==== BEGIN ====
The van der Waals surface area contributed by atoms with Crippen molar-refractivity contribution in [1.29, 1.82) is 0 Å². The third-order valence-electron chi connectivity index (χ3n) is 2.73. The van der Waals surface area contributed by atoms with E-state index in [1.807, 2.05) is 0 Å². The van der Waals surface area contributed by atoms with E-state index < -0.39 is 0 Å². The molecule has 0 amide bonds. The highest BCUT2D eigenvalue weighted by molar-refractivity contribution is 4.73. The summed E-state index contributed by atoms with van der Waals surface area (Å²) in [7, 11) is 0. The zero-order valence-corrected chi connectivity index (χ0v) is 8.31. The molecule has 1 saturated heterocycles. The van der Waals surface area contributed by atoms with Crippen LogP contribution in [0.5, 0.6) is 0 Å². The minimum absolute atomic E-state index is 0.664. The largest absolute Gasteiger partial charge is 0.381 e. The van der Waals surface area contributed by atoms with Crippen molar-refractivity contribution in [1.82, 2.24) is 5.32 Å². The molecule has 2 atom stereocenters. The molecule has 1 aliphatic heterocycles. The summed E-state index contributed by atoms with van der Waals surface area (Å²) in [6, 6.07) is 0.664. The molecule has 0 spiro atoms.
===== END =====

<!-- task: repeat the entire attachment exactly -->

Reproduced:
The van der Waals surface area contributed by atoms with Crippen molar-refractivity contribution in [1.29, 1.82) is 0 Å². The third-order valence-electron chi connectivity index (χ3n) is 2.73. The van der Waals surface area contributed by atoms with E-state index in [1.807, 2.05) is 0 Å². The van der Waals surface area contributed by atoms with E-state index < -0.39 is 0 Å². The molecule has 0 amide bonds. The highest BCUT2D eigenvalue weighted by molar-refractivity contribution is 4.73. The summed E-state index contributed by atoms with van der Waals surface area (Å²) in [7, 11) is 0. The zero-order valence-corrected chi connectivity index (χ0v) is 8.31. The molecule has 1 saturated heterocycles. The van der Waals surface area contributed by atoms with Crippen LogP contribution in [0.5, 0.6) is 0 Å². The minimum absolute atomic E-state index is 0.664. The largest absolute Gasteiger partial charge is 0.381 e. The van der Waals surface area contributed by atoms with Crippen molar-refractivity contribution in [1.82, 2.24) is 5.32 Å². The molecule has 2 atom stereocenters. The molecule has 1 aliphatic heterocycles. The summed E-state index contributed by atoms with van der Waals surface area (Å²) in [6, 6.07) is 0.664. The molecule has 0 spiro atoms.